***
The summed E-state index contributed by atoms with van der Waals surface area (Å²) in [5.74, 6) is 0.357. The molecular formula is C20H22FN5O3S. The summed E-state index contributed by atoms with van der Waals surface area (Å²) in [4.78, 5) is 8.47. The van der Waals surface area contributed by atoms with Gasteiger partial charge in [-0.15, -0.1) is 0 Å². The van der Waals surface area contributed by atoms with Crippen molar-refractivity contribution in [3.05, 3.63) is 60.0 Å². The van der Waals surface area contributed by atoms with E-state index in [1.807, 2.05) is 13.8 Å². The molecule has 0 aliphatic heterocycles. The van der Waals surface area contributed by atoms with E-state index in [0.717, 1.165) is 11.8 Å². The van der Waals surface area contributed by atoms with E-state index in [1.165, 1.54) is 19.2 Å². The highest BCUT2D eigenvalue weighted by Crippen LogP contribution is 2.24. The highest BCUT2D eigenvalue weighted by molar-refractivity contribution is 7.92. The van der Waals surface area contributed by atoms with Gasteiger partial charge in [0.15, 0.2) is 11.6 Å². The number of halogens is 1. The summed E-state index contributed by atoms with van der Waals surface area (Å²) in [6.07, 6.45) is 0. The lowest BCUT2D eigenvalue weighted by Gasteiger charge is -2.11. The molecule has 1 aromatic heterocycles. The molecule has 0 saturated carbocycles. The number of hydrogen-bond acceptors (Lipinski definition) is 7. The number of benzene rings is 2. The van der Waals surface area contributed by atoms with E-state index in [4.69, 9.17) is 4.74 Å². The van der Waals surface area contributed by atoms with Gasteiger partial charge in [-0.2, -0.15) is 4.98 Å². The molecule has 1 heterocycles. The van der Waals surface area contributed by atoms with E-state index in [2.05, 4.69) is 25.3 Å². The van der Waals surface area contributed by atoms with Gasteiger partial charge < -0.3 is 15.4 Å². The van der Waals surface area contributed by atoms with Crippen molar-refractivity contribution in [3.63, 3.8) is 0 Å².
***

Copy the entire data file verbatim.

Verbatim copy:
The summed E-state index contributed by atoms with van der Waals surface area (Å²) in [5.74, 6) is 0.357. The molecular formula is C20H22FN5O3S. The summed E-state index contributed by atoms with van der Waals surface area (Å²) in [4.78, 5) is 8.47. The van der Waals surface area contributed by atoms with Gasteiger partial charge in [-0.15, -0.1) is 0 Å². The van der Waals surface area contributed by atoms with Crippen molar-refractivity contribution in [3.05, 3.63) is 60.0 Å². The van der Waals surface area contributed by atoms with E-state index in [1.807, 2.05) is 13.8 Å². The molecule has 0 aliphatic heterocycles. The van der Waals surface area contributed by atoms with E-state index in [0.717, 1.165) is 11.8 Å². The van der Waals surface area contributed by atoms with E-state index in [1.165, 1.54) is 19.2 Å². The highest BCUT2D eigenvalue weighted by Crippen LogP contribution is 2.24. The highest BCUT2D eigenvalue weighted by molar-refractivity contribution is 7.92. The van der Waals surface area contributed by atoms with Gasteiger partial charge in [0.15, 0.2) is 11.6 Å². The number of halogens is 1. The summed E-state index contributed by atoms with van der Waals surface area (Å²) in [6.07, 6.45) is 0. The lowest BCUT2D eigenvalue weighted by Gasteiger charge is -2.11. The molecule has 1 aromatic heterocycles. The molecule has 0 saturated carbocycles. The number of hydrogen-bond acceptors (Lipinski definition) is 7. The number of benzene rings is 2. The van der Waals surface area contributed by atoms with E-state index in [4.69, 9.17) is 4.74 Å². The van der Waals surface area contributed by atoms with Gasteiger partial charge in [-0.2, -0.15) is 4.98 Å². The molecule has 1 heterocycles. The van der Waals surface area contributed by atoms with E-state index in [2.05, 4.69) is 25.3 Å². The van der Waals surface area contributed by atoms with Gasteiger partial charge < -0.3 is 15.4 Å². The van der Waals surface area contributed by atoms with Crippen molar-refractivity contribution in [3.63, 3.8) is 0 Å².